Bizarre Hanoi Impressions: Vodka-Embalmed Serpents and a Mythical Giant Tortoise

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And then the giant, mythical tortoise rallied himself from deep slumber at a depth far below the surface of the mysterious, murky waters of Lake Hoan Kiem positioned smack in the center of bustling Hanoi. The old turtle chuckled to himself . . . some locals didn't think he existed. But many of his adherents ascribed to him god-like powers. Truth be it, he reveled in this euphoria. A sub-surface crab had just clinched its pincers into his leg. Ouch! So this magnificent tortoise knew what was real.

 Let mortals wonder.

 His little turtle cousin died in 1968. He weighed 500 pounds, was six feet long and his bronzed remains are now preserved on display at the nearby Ngoc Son Temple just meters above on a tiny island in the lake where skeptics can view possibility. This diminutive cousin represents tangible proof of such huge turtle proportions. But . . . if the world only knew how big this Sword Lake Tortoise species, Rafeus leloli, really grows.

Legend has it that this turtle is a descendant of the golden tortoise of Le Thai To. But non-believers think that today many replicate turtle siblings are safeguarded in enclosures elsewhere by the government only to be secretly transported to the shores of Lake Hoan Kiem in the middle of the night ever so often when the myth needs reviving--a "big turtle" appearance orchestrated just to keep the legend alive.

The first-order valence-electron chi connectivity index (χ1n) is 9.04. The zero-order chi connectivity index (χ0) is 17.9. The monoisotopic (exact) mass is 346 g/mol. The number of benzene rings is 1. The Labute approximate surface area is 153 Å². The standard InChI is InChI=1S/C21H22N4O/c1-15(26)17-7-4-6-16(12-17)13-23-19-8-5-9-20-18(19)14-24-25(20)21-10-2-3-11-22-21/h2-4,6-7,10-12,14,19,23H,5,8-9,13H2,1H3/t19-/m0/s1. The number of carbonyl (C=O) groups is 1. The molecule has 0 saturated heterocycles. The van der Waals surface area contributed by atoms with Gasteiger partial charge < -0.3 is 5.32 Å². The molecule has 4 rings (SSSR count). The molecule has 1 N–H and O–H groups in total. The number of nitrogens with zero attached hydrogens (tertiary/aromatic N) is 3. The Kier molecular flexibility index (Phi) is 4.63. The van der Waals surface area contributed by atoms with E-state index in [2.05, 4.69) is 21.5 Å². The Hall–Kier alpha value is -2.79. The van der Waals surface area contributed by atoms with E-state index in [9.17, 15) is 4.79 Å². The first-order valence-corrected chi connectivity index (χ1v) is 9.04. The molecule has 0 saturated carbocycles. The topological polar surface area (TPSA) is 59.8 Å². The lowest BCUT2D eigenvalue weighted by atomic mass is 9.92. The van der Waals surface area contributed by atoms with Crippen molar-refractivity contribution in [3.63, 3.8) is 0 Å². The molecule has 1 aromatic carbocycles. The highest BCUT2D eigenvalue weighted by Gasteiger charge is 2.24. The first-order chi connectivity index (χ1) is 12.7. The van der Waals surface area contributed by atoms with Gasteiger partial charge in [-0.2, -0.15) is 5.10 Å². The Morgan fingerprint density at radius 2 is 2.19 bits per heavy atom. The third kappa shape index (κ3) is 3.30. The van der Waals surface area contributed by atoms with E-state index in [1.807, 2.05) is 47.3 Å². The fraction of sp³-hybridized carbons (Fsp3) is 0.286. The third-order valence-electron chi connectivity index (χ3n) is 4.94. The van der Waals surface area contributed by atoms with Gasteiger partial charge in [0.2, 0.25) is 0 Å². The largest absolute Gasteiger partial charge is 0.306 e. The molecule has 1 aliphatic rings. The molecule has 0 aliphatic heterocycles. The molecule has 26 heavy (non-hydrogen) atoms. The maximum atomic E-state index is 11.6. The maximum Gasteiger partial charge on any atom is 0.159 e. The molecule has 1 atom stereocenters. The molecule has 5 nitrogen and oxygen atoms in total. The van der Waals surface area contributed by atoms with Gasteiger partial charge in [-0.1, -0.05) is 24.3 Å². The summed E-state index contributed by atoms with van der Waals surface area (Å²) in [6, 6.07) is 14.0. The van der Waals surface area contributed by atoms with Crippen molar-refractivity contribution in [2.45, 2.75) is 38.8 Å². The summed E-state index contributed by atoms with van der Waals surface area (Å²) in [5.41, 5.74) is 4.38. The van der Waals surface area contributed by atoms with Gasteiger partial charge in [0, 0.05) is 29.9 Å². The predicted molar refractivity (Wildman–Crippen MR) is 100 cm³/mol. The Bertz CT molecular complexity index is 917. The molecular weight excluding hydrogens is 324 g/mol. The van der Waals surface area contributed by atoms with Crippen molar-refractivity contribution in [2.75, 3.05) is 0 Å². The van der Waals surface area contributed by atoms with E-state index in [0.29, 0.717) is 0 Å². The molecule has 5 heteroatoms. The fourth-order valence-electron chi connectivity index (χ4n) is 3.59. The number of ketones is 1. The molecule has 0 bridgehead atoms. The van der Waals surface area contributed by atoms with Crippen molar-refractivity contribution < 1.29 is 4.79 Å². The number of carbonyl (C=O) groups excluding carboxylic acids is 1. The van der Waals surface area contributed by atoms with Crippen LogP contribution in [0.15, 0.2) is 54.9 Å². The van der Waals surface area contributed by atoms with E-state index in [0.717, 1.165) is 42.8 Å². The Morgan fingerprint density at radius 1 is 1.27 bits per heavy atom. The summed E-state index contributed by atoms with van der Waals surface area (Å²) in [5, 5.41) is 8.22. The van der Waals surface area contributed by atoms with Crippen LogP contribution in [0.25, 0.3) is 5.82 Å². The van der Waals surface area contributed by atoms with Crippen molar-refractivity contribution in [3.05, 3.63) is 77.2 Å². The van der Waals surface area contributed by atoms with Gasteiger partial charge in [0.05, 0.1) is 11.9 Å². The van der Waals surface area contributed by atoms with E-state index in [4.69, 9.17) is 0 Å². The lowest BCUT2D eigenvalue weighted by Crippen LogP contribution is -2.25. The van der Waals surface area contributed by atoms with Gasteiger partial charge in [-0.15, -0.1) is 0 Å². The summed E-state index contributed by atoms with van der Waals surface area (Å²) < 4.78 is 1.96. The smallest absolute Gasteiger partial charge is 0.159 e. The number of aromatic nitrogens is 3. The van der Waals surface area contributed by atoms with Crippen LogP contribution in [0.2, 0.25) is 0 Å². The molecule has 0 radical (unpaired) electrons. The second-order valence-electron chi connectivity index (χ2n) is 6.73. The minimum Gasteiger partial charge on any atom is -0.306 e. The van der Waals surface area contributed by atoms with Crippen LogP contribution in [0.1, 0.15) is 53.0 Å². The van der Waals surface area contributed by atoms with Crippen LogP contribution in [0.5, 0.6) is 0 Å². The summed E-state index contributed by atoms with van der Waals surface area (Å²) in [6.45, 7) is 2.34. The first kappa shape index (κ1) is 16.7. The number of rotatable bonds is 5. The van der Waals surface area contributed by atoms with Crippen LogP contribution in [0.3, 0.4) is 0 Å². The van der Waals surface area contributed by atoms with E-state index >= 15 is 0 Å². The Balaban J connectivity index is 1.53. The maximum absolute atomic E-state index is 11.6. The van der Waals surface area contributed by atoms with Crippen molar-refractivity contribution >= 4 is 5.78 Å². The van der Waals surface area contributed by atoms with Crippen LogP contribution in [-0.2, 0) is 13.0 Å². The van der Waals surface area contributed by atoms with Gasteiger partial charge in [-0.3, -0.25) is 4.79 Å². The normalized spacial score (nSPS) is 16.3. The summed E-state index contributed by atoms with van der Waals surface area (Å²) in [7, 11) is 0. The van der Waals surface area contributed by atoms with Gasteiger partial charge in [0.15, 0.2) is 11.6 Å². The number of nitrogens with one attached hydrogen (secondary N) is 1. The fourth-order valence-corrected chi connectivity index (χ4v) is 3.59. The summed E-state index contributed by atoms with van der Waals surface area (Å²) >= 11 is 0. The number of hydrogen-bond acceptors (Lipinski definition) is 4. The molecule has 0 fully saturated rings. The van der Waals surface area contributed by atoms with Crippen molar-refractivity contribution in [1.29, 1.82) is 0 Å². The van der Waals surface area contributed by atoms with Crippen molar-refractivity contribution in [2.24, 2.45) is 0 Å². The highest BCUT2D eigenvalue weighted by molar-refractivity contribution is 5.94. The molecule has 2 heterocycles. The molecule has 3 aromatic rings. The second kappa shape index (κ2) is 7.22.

Tonight, however, this gigantic tortoise at the bottom of the lake knew the truth. Only moody night light could arouse him. Or, perhaps, an admirer who could appreciate his existence. Methodically, the ancient turtle began his ascent toward the surface to greet me . . .

Vietnam, Hanoi, Hoan Kiem Lake, Tortoise Tower

I came to Vietnam as a travel photographer enraptured by the magic light I found. Sometimes I let my imagination run wild. I gazed deeply into the water and imagined the old turtle ascending. Perhaps the giant tortoise was lingering under the famous Rising Sun red bridge that spans from the shore to the small island where his little turtle cousin was on display at the temple. I traversed the bridge all the while imagining the mighty giant swimming below.

Vietnam, Hanoi, Hoan Kiem Lake, Ngoc Son Temple, Huc Bridge (Rising Sun Bridge), night

The temple was filled with the smoky smell of burning incense and the sounds of devotees offering prayers to the gods. There was a magnificent red wooden horse positioned close to the altar and off to one side was the bronzed turtle cousin. He was huge. I could only imagine the size of his extant relative lingering somewhere in the shallow waters outside. It had been more than four decades since this little fellow had succumbed. I could only wonder how big the big one outside had grown during all those years.